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Vaneisa: Backward into misogyny; the problem with “old men” and a “patriarchal world”

Old men are the worst. They see the world as theirs to do whatever they please. No matter the circumstance of birth, they have been conditioned to believe in their inherent superiority. 

They din born so. They were taught so. By the time they are old enough to have sense, they start to sip from the chalice. 

The seven deadly sins—lust, gluttony, greed, sloth, wrath, envy, pride—are a Christian concept, but it seems to me that as man ages, he becomes more invested in acquiring power, control, money and glory. These lie at the heart of all of humankind’s barbarity. All. 

And one of the insidious tools in these quests, has been the conquering of minds, through evangelical religiosity, through racism, through all forms of bigotry.

Brainwashed themselves—and why not believe in doctrines that bestow privileged status?—boys come into manhood with a reductive sense of entitlement that tragically limits the development of their humanity. 

By the time they reach biological maturity, more often than not, they have become the old men who wrap their gnarly hands around everything showing vitality trying to squeeze every self-serving drop out of it.

I am not given to stereotypes, not given to hurling groups into coops, not one to say all men are bad. There are many who have escaped the conditioning because they have been able to unlearn what the patriarchal world has fed them. It is not a simple feat. 

I encourage readers to step back and take a dispassionate look at our planet’s history before thinking I have jumped on a high horse.

Men have designed religions as a form of control—get the heathens to cow at the prospect of infinitely powerful, omniscient, judgemental divinities, all of whom designate women as lesser beings—and you have an insuperable formula for domination.

These men have created systems of rules and laws that perpetuate this form of ownership of the human mind and body. Even those whose minds are developed enough to embrace and endorse concepts of equality and equity can unconsciously stumble.

This old man syndrome is not about age, but about a mentality—one that believes it knows what is best for everyone and everything, and has the right to impose that belief on everyone and everything. 

That’s the bee in my bonnet today. It started to buzz when I saw a letter in the press saying Nicholas Pooran, one of our West Indian captains, should be dumped. 

The author, Fitzroy Othello’s rationale was that his revered university lecturer, Fitzroy Baptiste, said that history repeats itself and Pooran had started off badly. 

How anyone could think it appropriate or reasonable to attack a young professional’s career on such a flimsy platform would ordinarily boggle the mind, but from within the realm of cricket, I have seen these old men pass equally unsanitary judgements on players from positions of masculine privilege.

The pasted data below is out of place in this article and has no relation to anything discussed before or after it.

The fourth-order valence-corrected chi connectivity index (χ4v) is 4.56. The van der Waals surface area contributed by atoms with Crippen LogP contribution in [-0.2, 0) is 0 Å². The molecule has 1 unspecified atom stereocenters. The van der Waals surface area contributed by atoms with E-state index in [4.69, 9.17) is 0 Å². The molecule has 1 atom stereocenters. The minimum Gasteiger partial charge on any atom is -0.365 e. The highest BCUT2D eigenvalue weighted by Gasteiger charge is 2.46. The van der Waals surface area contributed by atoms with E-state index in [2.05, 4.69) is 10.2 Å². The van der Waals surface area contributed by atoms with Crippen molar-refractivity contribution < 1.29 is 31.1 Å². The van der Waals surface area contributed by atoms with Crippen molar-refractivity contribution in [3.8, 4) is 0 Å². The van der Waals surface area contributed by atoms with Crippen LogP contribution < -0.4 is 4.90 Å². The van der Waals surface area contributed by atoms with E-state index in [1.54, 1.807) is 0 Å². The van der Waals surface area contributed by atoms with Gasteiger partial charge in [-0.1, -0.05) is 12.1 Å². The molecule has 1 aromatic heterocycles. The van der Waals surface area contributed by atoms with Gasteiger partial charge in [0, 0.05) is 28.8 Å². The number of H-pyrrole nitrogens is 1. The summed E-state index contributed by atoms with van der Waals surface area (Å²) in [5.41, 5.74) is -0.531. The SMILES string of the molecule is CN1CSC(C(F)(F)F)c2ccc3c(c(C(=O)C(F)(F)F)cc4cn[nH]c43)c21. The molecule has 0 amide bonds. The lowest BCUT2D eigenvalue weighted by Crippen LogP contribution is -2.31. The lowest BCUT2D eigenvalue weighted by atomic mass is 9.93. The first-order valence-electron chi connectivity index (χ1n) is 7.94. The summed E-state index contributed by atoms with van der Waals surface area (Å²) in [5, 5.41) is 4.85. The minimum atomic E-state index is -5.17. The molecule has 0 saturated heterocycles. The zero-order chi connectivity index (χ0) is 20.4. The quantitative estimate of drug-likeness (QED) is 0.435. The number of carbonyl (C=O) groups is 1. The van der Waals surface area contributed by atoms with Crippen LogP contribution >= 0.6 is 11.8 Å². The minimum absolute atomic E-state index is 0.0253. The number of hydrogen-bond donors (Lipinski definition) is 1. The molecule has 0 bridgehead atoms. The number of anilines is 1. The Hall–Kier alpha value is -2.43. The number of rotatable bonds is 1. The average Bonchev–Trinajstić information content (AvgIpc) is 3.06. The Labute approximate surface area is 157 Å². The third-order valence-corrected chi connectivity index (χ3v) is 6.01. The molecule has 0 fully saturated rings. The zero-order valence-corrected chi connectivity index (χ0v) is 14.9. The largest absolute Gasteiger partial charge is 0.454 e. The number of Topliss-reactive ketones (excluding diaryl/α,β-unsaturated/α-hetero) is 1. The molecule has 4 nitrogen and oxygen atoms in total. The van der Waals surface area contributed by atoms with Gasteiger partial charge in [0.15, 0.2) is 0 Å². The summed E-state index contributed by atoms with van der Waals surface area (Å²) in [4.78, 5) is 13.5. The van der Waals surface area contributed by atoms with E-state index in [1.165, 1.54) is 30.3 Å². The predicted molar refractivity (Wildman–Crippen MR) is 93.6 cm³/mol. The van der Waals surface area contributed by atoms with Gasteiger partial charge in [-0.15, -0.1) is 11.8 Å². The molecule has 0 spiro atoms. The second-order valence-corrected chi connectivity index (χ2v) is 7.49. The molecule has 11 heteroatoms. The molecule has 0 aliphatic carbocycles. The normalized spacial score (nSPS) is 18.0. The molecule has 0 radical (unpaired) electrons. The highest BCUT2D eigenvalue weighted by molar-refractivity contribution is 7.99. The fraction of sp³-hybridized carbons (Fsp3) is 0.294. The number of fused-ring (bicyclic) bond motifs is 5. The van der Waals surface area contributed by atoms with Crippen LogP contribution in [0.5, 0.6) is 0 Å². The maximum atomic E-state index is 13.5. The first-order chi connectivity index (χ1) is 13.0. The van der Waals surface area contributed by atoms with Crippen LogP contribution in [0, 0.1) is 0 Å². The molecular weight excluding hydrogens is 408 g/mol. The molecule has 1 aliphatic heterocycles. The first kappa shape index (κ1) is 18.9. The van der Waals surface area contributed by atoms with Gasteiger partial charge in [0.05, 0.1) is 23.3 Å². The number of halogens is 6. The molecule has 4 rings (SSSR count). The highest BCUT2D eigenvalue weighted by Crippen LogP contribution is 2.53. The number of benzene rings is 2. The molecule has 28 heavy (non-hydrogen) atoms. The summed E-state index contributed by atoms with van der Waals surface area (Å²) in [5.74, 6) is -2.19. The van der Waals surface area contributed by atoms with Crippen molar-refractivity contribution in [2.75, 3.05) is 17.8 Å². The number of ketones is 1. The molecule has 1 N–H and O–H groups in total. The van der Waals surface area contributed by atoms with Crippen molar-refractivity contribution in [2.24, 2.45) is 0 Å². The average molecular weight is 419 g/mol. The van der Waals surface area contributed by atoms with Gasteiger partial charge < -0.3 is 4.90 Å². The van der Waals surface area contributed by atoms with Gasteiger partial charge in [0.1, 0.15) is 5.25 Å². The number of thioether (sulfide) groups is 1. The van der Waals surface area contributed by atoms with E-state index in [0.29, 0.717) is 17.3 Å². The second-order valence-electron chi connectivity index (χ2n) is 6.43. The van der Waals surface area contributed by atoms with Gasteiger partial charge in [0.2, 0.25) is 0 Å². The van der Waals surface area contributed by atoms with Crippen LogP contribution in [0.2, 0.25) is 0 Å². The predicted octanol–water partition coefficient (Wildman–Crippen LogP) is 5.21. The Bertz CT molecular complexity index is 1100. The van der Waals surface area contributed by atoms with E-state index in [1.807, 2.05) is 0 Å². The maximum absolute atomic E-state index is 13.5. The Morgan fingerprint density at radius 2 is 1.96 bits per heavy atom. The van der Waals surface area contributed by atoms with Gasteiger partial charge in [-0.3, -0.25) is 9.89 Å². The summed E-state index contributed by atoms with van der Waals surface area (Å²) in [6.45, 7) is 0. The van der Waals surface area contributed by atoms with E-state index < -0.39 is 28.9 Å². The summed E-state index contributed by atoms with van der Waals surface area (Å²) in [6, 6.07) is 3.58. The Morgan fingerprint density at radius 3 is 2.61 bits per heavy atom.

To be frank, I am incensed about something else, another manifestation of this revolting behaviour. For the life of me, I cannot understand why we even have to be making cases for the legalisation of abortions. 

Why should we accept that a bunch of old men have the right to tell women what they should be allowed to do with their bodies and their minds?

Some days ago, the International Planned Parenthood Federation launched its second regional office in Trinidad (the other is in Colombia), and I saw a clip and a report of an interview with Dr Faith BYisrael (don’t reporters feel the foolishness of referring to a woman as an Assemblyman, or a Chairman?), who was being asked about the political wisdom of supporting abortion.

She made it clear that from her experience, the legal status of an abortion did not mean that abortions were not sought. The health risks to women seeking the procedure under current circumstances only increase the levels of danger. 

She pointed out that a decision to have an abortion is not a simple one, and can be a very emotional, and even traumatic one. That is not an element mitigated by the availability of the procedure; it exists independently.

It is absolute nonsense to reason that keeping it illegal reduces its existence. But unfortunately, this is an issue clouded by irrationality and religious fervour. 

One male reporter repeatedly asked the women in a rather confrontational manner, when they thought life began. It was a question with a decidedly religious moral tone, and it completely ignored the issue of a woman’s own right to life.

Anyone following the pro-life, pro-choice arguments knows that a considerable proportion of those willing to shout abuse at those who choose the right to decide on what happens to their bodies and their lives, are women. Women who have been conditioned from birth to accept the religious teachings handed down by men who routinely rape, abuse, molest and practice all sorts of violence against women because they have been themselves conditioned to believe it is their right.

Am I angry about this continuation of violence against women by decreeing that it is against the law for them to have the right to choose? I am.

About Vaneisa Baksh

Vaneisa Baksh
Vaneisa Baksh is a columnist with the Trinidad Express, an editor and a cricket historian. She is currently working on a biography of Sir Frank Worrell.

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